ArtsNL: What are some of the ways that the school curriculum is creatively built into the workshop activities, etc?

Lisa Hurd at BeaconsfieldLisa at Beaconsfield Junior High

Fabian: Besides following the Department of Education outcomes, we try to meet with teachers prior to us coming into the classroom. We want to know what the students are currently studying and how that work can be integrated into our workshops. For example, before we went to Beaconsfield Junior High in early November, we met with their Social Studies and English teachers. The students we were to work with had just completed work on the Syrian refugee crisis in Social Studies and they were doing poetry about loss and the emotional costs of war in their English classes.

ArtsNL: How do students react to Lisa’s story specifically? And, to the other aspects that get covered in the workshop?

Fabian: Stalin said, “The death of one man is a tragedy. The death of millions is a statistic.” When you explore one story, you gain a small understanding of millions of other stories. In the workshops, we are trying to have students explore one story. Students connect with Lisa because she tells the story from the point of view of her pre-teen self. It allows students to deal with the emotional weight of the narrative. They are enthralled by her story of hope. It is a story that ends happily and has a lesson that is relevant today. The aim is to raise student awareness and acceptance of cultural diversity. Students may gain a little more understanding of the consequences of prejudice, racism, and stereotyping in society. Certainly, the niqab debate has come up in discussions. We feel that it is important to underline the fact that Lisa’s story is not the distant past. Her family relationships were real and her loss is real. The choices that governments made almost eighty years ago still resonate with her and her off-spring.

ArtsNL: Aside from our brief summary introduction, can you share a few more interesting details or highlights from Lisa’s story?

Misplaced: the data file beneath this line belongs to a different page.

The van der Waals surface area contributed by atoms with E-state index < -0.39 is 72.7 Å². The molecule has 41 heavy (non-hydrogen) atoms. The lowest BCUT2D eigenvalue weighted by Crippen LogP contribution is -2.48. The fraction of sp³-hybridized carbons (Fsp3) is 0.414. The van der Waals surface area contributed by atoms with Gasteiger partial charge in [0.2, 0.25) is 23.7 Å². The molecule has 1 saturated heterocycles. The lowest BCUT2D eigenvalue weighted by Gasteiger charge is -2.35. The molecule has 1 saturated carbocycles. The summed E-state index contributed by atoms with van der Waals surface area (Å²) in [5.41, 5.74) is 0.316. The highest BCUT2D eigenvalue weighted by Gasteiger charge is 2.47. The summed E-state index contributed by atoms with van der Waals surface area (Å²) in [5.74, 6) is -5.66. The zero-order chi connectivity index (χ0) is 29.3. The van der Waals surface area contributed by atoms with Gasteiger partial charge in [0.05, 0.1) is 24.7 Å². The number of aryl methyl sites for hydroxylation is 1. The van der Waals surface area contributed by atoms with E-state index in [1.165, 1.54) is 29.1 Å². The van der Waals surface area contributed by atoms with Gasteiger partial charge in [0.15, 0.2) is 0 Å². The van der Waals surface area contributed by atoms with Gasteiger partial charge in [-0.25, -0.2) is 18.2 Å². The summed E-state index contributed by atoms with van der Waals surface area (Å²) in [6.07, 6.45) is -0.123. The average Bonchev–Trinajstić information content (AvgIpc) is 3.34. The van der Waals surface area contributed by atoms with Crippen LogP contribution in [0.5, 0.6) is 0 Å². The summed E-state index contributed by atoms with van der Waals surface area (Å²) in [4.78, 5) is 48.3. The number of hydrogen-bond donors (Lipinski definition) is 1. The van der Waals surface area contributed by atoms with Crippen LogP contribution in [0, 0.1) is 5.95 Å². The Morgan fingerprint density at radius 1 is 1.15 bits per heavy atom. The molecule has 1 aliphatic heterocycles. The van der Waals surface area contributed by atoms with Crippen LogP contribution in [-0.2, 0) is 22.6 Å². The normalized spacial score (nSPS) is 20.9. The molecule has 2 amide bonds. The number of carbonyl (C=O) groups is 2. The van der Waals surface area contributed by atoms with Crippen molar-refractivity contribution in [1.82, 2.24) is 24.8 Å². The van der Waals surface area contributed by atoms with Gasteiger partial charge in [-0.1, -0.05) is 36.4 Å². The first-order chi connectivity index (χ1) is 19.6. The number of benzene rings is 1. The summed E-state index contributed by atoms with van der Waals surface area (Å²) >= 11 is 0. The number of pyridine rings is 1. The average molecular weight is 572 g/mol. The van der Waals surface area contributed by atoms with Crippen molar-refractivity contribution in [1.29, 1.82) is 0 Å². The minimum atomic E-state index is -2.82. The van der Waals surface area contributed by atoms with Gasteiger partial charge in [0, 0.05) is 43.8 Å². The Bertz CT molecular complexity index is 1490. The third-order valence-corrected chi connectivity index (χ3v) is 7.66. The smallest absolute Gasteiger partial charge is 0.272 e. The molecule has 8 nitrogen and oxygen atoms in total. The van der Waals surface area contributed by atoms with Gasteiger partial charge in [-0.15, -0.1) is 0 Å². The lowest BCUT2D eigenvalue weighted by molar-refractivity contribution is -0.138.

Fabian: Lisa’s story is about what parents will sacrifice for their children and how luck shouldn’t be underrated! There are so many times Lisa’s parents timing was miraculous. They decided to train for employment opportunities and apply for immigrate to England allowing them to enter the U.K. just after the programs against Jews began in Austria and just before the war broke out in Europe and all of the borders closed. Her Uncle Bruno was a friend of a British politician George Lansbury – grandfather of Angela Lansbury. It was Mr. Lansbury’s son-in-law who sponsored Lisa and her parents which allowed them to go to England. On her way onto the ship that would bring them to England, Lisa took a nasty fall off the gangplank and was saved by a complete stranger who grabbed her in mid-air.

ArtsNL: Does Lisa find it difficult to relive her past through telling the story, or did she initially?

Fabian: Yes. Lisa was reluctant to share this story for most of her life. Only her family and a few of her closest friends knew the whole story. She is moved each time she tells it. Not only does she have the emotional connection, she bears the responsibility to respectfully carry the memory of those family members who were unable to escape and who ultimately perished.

ArtsNL: How does one even go about developing a workshop like this? Any advice you could give to those who might like to try?

Fabian: First of all, it helps me to have been a teacher for thirty years - so I know the curriculum, the Department of Education outcomes, and the ways to integrate the workshops into the curriculum. Secondly, it helps me to have pre-workshop conversations with teachers about the general needs of the classes and the specific needs of the students. This is important because it helps to know the audience and it helps to be prepared to modify the workshops. Finally, I find it helpful to have a variety of workshops with different degrees of difficulty.

ArtsNL: What kind of challenges did you and Lisa face as this project was planned and prepared? How did you overcome them?

Fabian: The greatest challenge with going into schools, after all is prepared, is scheduling. Teachers are stressed when it comes to covering the curriculum, and they are sometimes unable to commit to a specific date.  Next week is fine, but two or three months away is a challenge for them to commit to.

ArtsNL: How does the ArtsNL funding from the School Touring Program help?

Fabian: The funding helps in several ways. First of all, it legitimizes the project. Teachers are constantly facing a barrage of self-interest groups who want to have access to students.  A project that has been vetted by ArtsNL has already been deemed to have value for schools. Secondly, it provides funding to smaller schools that might not be able to afford the costs of a project to visit them.